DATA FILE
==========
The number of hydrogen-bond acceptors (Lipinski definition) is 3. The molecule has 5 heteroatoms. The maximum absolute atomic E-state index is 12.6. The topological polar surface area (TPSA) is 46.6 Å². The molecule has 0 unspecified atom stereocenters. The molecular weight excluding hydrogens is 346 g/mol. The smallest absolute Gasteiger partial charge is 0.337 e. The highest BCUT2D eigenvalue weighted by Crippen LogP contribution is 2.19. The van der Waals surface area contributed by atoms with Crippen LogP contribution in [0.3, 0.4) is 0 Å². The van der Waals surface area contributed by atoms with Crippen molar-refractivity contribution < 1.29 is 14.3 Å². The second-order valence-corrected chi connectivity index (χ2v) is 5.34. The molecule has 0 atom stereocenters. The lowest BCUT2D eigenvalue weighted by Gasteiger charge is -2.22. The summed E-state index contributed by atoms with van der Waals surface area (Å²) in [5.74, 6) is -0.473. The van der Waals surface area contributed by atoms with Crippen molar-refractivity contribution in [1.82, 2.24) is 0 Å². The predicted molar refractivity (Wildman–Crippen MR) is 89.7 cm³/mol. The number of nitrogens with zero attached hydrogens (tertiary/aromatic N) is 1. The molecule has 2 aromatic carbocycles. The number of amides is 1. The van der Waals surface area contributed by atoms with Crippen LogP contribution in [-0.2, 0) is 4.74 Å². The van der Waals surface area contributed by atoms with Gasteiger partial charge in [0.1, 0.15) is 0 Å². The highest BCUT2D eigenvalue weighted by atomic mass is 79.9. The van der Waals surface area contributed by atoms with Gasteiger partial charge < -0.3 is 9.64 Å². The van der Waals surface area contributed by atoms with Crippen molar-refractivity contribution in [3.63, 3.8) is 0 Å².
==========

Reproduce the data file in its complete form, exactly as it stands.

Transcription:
The number of hydrogen-bond acceptors (Lipinski definition) is 3. The molecule has 5 heteroatoms. The maximum absolute atomic E-state index is 12.6. The topological polar surface area (TPSA) is 46.6 Å². The molecule has 0 unspecified atom stereocenters. The molecular weight excluding hydrogens is 346 g/mol. The smallest absolute Gasteiger partial charge is 0.337 e. The highest BCUT2D eigenvalue weighted by Crippen LogP contribution is 2.19. The van der Waals surface area contributed by atoms with Crippen LogP contribution in [0.3, 0.4) is 0 Å². The van der Waals surface area contributed by atoms with Crippen molar-refractivity contribution < 1.29 is 14.3 Å². The second-order valence-corrected chi connectivity index (χ2v) is 5.34. The molecule has 0 atom stereocenters. The lowest BCUT2D eigenvalue weighted by Gasteiger charge is -2.22. The summed E-state index contributed by atoms with van der Waals surface area (Å²) in [5.74, 6) is -0.473. The van der Waals surface area contributed by atoms with Crippen molar-refractivity contribution in [1.82, 2.24) is 0 Å². The predicted molar refractivity (Wildman–Crippen MR) is 89.7 cm³/mol. The number of nitrogens with zero attached hydrogens (tertiary/aromatic N) is 1. The molecule has 2 aromatic carbocycles. The number of amides is 1. The van der Waals surface area contributed by atoms with Crippen LogP contribution in [-0.2, 0) is 4.74 Å². The van der Waals surface area contributed by atoms with Gasteiger partial charge in [0.1, 0.15) is 0 Å². The highest BCUT2D eigenvalue weighted by atomic mass is 79.9. The van der Waals surface area contributed by atoms with Gasteiger partial charge < -0.3 is 9.64 Å². The van der Waals surface area contributed by atoms with Crippen molar-refractivity contribution in [3.63, 3.8) is 0 Å².